In October 1939, Monroe successfully auditioned for a regular spot on the Grand Ole Opry impressing Opry founder George D. Hay with his energetic stage performance – he soon started recording and developing what would eventually become his signature style with fast tempos, instrumental virtuosity, and musical innovation. His recordings have become classics including “Blue Grass Breakdown,” “My Rose of Old Kentucky,” and Monroe’s most famous composition, “Blue Moon of Kentucky.”

Monroe, who was inducted into the Country Music Hall of Fame in 1970, remained a mainstay at the Opry. There he settled into a role as a musical patriarch influencing generations of young musicians including Emmylou Harris, Waylon Jennings, and the Oak Ridge Boys.

In addition to Monroe’s dedication, country star Brad Paisley unveiled a bronze statue of the late Little Jimmy Dickens. WSM radio personality Bill Cody hosted the ceremony.

Dickens was born James Cecil Dickins, but was world famous as “Little Jimmy.” He was known for his humorous novelty songs, his small size (4’11”), and flashy wardrobe, but his contributions to country music were far greater than his diminutive stature. He started as a member of the Grand Ole Opry in 1948 and was inducted into the Country Music Hall of Fame in 1983.

Little Jimmy Dickens was a beloved fixture at the Opry, on stage and backstage. He passed away on Jan. 2, 2015. Before his death, he was the oldest living member of the Grand Ole Opry.

Dickens recorded many novelty songs including “Country Boy,” “A-Sleeping at the Foot of the Bed,” “I’m Little but I’m Loud,” and his biggest hit, the No. 1 “May the Bird of Paradise Fly Up Your Nose.”  His song “Take an Old Cold Tater (And Wait)” inspired Hank Williams to nickname him Tater.

Over the years, Dickens made appearances in music videos by close friend and fishing buddy, fellow West Virginia native Brad Paisley. Along with joining on bonus comedy tracks on several of Paisley’s albums, Dickens also joined Paisley and his CMA Awards co-host Carrie Underwood in several show monologues. Upon Dickens’ death in 2015, Paisley lamented the loss of his hero and “the best friend a human being could ask for” and has performed numerous tributes to Dickens’ life and career.

“This was a man who was honing his craft before Hank Williams, who we sort of credit as the father of modern country music in many ways,” said Paisley during the unveiling today. “He saw everything in those decades that he stood on that stage, like Patsy Cline and Loretta Lynn and Garth Brooks. By the time Jimmy left us, he had become the Grand Ole Opry. On a night that he wasn’t there, you were cheated out of something and he knew that. He realized when he was well enough to do it, he went. He knew that he owed it to the younger generation that wanted to see him, it was another lesson in how you entertain people. He gave them everything that he had on that stage and in this building for many many years. So I think it’s really appropriate that he’s going to be one of the statues that’s a permanent reminder of what we should be in this building.”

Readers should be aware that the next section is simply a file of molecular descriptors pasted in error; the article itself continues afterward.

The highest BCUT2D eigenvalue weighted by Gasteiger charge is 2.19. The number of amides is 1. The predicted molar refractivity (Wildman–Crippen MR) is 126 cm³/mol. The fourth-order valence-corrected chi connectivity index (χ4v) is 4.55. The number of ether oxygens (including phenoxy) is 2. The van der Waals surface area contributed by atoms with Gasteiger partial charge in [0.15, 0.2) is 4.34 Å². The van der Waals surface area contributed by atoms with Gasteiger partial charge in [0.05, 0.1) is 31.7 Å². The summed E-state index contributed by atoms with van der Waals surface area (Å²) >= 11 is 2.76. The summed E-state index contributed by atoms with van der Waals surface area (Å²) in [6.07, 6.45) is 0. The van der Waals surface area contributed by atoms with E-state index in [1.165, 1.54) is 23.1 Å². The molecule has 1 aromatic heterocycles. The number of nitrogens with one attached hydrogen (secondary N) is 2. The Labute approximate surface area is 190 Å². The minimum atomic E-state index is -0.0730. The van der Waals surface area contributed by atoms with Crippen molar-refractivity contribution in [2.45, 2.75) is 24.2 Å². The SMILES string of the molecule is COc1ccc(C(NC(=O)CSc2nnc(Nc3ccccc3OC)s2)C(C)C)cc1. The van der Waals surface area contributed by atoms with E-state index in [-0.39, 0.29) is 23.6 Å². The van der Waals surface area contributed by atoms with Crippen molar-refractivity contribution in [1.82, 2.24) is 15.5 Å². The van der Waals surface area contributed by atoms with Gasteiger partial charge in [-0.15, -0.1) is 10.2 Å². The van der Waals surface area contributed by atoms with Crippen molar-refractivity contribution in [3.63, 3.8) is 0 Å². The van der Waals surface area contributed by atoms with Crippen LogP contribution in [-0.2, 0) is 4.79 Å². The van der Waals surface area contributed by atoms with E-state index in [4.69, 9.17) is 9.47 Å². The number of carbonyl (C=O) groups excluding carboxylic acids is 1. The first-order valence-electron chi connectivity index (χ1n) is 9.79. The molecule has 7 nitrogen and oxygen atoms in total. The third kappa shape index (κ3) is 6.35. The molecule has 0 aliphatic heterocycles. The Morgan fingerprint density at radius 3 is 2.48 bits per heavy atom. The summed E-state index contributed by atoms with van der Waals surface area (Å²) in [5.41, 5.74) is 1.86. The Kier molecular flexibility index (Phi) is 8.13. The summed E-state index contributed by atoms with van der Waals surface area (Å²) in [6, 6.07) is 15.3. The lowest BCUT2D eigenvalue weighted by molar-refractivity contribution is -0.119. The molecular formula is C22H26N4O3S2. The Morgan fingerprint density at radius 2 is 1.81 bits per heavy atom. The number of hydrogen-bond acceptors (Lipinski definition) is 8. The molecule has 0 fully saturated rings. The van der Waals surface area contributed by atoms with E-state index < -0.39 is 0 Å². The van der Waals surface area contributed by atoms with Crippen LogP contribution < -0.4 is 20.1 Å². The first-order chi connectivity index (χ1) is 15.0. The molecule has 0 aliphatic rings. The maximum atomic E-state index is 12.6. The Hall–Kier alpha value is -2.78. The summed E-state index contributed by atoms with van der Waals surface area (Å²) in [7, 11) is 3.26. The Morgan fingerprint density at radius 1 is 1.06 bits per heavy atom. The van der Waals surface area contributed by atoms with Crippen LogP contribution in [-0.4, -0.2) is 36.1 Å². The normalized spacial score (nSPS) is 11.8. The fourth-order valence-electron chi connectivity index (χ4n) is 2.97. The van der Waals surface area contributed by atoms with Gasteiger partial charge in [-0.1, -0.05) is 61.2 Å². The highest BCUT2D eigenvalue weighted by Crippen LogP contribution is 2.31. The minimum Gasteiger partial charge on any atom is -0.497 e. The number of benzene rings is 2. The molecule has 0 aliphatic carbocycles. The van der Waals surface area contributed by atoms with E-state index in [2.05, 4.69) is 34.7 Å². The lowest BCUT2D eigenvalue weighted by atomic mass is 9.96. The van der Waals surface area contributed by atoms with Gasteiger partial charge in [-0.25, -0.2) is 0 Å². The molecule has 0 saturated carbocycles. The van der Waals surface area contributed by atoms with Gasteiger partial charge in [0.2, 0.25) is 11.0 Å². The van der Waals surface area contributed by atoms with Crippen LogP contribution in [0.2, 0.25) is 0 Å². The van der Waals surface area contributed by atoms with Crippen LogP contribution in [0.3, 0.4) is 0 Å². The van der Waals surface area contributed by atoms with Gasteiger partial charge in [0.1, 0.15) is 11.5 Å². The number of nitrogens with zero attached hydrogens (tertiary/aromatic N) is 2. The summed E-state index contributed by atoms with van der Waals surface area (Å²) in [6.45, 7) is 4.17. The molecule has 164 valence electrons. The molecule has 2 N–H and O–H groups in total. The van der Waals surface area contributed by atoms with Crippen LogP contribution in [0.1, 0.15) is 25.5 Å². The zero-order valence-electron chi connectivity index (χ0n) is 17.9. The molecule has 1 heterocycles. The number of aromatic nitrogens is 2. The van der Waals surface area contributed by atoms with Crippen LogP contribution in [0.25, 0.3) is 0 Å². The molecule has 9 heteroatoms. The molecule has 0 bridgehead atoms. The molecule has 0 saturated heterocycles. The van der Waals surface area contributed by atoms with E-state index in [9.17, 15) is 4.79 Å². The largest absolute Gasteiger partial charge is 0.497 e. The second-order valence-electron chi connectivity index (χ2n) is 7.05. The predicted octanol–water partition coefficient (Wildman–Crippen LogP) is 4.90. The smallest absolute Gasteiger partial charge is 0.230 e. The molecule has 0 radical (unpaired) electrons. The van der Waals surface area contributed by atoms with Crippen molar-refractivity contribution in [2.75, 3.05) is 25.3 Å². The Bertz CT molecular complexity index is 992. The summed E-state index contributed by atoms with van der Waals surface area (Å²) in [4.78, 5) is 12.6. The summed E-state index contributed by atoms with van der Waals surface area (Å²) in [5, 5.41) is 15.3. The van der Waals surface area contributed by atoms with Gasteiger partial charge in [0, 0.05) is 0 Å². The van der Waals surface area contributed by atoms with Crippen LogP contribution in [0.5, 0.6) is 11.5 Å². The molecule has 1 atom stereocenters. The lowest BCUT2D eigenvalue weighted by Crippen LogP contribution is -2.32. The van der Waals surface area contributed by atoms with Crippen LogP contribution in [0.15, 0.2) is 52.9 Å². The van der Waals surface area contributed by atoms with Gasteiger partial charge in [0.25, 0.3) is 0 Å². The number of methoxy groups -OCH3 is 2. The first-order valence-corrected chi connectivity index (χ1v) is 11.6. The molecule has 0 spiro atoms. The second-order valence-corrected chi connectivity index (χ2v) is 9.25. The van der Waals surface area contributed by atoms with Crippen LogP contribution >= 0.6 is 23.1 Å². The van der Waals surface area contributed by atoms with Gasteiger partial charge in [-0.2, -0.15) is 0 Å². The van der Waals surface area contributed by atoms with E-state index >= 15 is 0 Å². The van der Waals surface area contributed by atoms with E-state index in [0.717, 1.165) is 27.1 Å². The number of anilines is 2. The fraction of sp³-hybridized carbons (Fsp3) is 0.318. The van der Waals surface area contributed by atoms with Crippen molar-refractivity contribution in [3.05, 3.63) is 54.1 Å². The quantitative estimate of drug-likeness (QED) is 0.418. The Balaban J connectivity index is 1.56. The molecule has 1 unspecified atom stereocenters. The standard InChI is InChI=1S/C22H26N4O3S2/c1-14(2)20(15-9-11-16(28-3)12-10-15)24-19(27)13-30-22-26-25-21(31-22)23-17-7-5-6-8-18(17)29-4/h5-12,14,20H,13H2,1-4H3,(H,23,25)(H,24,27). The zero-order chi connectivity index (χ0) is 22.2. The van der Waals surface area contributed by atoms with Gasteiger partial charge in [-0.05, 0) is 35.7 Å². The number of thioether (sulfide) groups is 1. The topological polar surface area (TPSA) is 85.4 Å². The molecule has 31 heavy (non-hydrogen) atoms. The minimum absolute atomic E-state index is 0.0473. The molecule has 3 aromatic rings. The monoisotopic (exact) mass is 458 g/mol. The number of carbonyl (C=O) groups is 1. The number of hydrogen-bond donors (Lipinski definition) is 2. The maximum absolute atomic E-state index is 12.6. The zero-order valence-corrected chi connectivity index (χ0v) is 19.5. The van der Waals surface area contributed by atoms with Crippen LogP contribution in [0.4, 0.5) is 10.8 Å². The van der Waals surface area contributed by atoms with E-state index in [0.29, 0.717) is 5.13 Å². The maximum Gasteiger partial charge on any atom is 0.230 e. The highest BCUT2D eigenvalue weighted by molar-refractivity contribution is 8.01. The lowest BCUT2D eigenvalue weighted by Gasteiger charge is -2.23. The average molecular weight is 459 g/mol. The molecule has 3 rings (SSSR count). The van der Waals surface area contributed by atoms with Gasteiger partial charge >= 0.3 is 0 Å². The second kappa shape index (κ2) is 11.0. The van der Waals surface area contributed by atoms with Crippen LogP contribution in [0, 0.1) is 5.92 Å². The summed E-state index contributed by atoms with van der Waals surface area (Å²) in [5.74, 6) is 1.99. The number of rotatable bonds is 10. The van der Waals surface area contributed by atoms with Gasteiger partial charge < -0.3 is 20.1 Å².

This year, the Ryman Auditorium celebrates its 125th anniversary since originally opening its doors in 1892. On July 27, Skaggs and his band Kentucky Thunder will perform at the historic venue as part of its annual “Bluegrass Nights at the Ryman” concert series.  Tickets are on-sale now at the box office and ryman.com.

He came from Alabama with a banjo on his knee

 

James Watson appears on stage in at Vines Bluegrass Barn in Woodland, Ala. in the early 2012. (Courtesy James Watson Collection) 

James Watson performs Foggy Mountain Top with the Golden River Grass in 1985 on PBS show “Tonight at Ferlinghetti’s.”

https://youtu.be/8-ofvpGHSlk

I stood outside the front door of the Quattlebaum Funeral Home in Roanoke, Ala. and watched the hearse pull from the door, drive down the hill and turn left towards Rock Mills. About a dozen musicians had just fulfilled the wishes of country folk banjo legend James Watson sending him off with some of the finest banjo pickin’, singin’ and great stories of his life.

I aimed on loading up and starting back on the three-hour trip back home as soon as the procession was out of sight, but a missed turn carried me right by the cemetery in neighboring Rock Mills, and just before I drove by the bottom fell out of the sky and as I looked at those gathered around the tent, I just thought that God gave one last massive shedding of tears as they lowered one of the men that created such happiness with the talents God shared with him.
James was 81 and shortly after his passing I was called and texted that my former Golden River Grass band mate had finished his time among us. And what a time it was, he had appeared multiple times at America’s National Folk Festival, National Black Arts Festival, 1982 World’s Fair, 1996 Olympics, colleges, numerous bluegrass festivals and folk festivals. He was often seen on PBS in shows such as “Tonight at Ferlinghetti’s” and the Alan Lomax production “The Appalachian Journey.”
All of this from a man from an Alabama mill village who became a painter by trade but whose passion was music.
He became known as the hard-drivin’ musical sideman spending over 20 years of his career with the last old time Georgia fiddle band to be recognized as part of that unique historical segment of the country music genre – Doodle and the Golden River Grass. The band which began as a square dance band in 1963, became a popular folk act featuring comedy, Appalachian folk songs and upbeat tunes centered around several fiddlers – Seals Hicks, Bill Kee, Paul Wallace, Randall Franks, and Jerry Wesley; John “Doodle” Thrower’s harmonica; and beginning in the 1970s, Watson’s clawhammer banjo. Other long-running band members were C.J. Clackum (guitar), Wesley Clackum (guitar and mandolin), the late Lynn Elliott (guitar), and the late Gene Daniell (bass).
His banjo-playing uncle, Jack Edmondson of Wedowee, Ala. was responsible for Watson becoming a banjo player. Watson began his professional entertainment career at age 11 in 1947 with fiddler with Pappy Lee (Farmer) and the Chillun’ moving from banjo to play guitar appearing on WELR in Roanoke. As the children grew, the group became Pappy Lee and the Playboys in the 1950s. In his later career, the band Randolph County was among the acts with which he performed.